A Hypertext edition of The Kitāb of Sībawayhi.


The aim of the Sībawayhi Project is to produce a Hypertext edition of the Kitāb of Sībawayhi, the earliest and most important work of grammar in Arabic. The Project was initiated in 1997 by Prof. Michael G. Carter, Dept. of East European & Oriental Studies, Oslo University, Norway, with the financial support of the Norwegian Research Council and the Oslo University Communication, Technology and Culture Initiative.

Since then there has been intensive cooperation between Oslo University (Prof. Michael G. Carter) and the University of Bergen (Prof. Joseph. N. Bell, Head of the Dept. of Middle Eastern Languages & Cultures) in Norway on the one side and the Institute of Oriental Studies, St.Petersburg Branch (Dr. Efim Rezvan, Deputy Director of the Institute), and St.Petersburg State University (Dr. Alexander S. Matveev) in Russia on the other.

For Stage Two of the Project we were joined by Dr. Lutz Edzard from Bonn (now Professor in Oslo), generously supported by funding from the Alexander von Humboldt Foundation. Under his hand the last seven chapters of the Kitāb have been made available in the same format as the first seven.

The third stage was to start a second edition in Sydney, converting all the existing files to Unicode, and hopefully to go on to complete the digitisation of the entire work. Funds were sought for this purpose, but to no avail, see New Developments, Stage Three. We will keep trying: at least the conversion to Unicode was carried out, as an after-hours private activity.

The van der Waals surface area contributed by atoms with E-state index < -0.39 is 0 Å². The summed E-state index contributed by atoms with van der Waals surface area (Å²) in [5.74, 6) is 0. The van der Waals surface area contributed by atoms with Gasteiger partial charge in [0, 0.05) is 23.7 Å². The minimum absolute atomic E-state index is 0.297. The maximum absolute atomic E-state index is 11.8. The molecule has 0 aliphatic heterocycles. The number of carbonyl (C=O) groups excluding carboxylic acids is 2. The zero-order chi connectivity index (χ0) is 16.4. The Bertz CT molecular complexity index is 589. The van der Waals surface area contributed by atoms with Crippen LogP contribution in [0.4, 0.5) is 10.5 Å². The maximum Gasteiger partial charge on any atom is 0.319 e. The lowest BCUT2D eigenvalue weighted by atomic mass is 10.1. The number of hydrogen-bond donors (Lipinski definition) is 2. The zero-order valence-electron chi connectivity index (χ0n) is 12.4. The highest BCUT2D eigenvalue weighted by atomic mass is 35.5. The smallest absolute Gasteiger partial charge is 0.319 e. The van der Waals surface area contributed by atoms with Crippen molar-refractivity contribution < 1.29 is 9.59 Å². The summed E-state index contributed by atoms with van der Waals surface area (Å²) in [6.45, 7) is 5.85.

The Kitāb is the earliest and most influential of all Arabic grammatical texts, and still dominates Arabic linguistic thinking today. Yet it has never been satisfactorily printed: none of the five editions to date (from Calcutta 1887 to Beirut 1967) have any convincing scholarly authenticity.

The work presents peculiar difficulties which make it an ideal specimen for a Hypertext edition. For example, the text is famous for the thousands of glosses it has attracted: in a Hypertext version all these glosses can be attached to the text in an accessible way which is impossible in traditional printed form (cf. the Girgas and Rosen edition in this Demo and compare it with the manuscript C on which it is based). There are also hundreds of variants, not all of them trivial (see the note on faras)

Stages One and Two of the Project, this present Demo, consist of a re-publication of chapters 1-7 and 565-571 of the Kitāb, the first and last chapters of the work, dealing with general theoretical presuppositions and phonology respectively. They were chosen because they have an inner organic unity and have attracted sufficient Arabic commentary and European secondary literature to provide an excellent module with which to test the effectiveness of the Project (see Works contained in this Demo). By scanning and OCR of the printed editions, translations of and commentaries on the Kitāb, all the material available has been converted into an electronic form and stored in HTML format. The respective HTML files and scanned images of manuscript pages have been connected by Hypertext links, thus providing the reader with full information about the text and its variants available at the present stage of scholarship.


In the long term the Project envisions an electronically stored text marked in such a way that by clicking on a word (probably with an accompanying menu selection), the user can call up any variant, gloss, translation, location of original manuscript or reference to secondary literature, etc. In other words, a complete critical library will become attached to the text, which it is planned to make electronically accessible through the WWW. The usual search features will also be available, and it is assumed that as the Project progresses the browsing facilities, currently rather primitive, will evolve to the point where the Hypertext edition can be properly exploited for scholarly purposes.

Only time will tell whether the change of medium also results in a change in scholarship itself: there is a preliminary discussion of these issues in M. G. Carter, 'The Platonic edition: some consequences of computerized editing for text-based scholarship in Arabic grammar', in Manuscripta Orientalia (St. Petersburg) vol. 3, 1997, 54-58.


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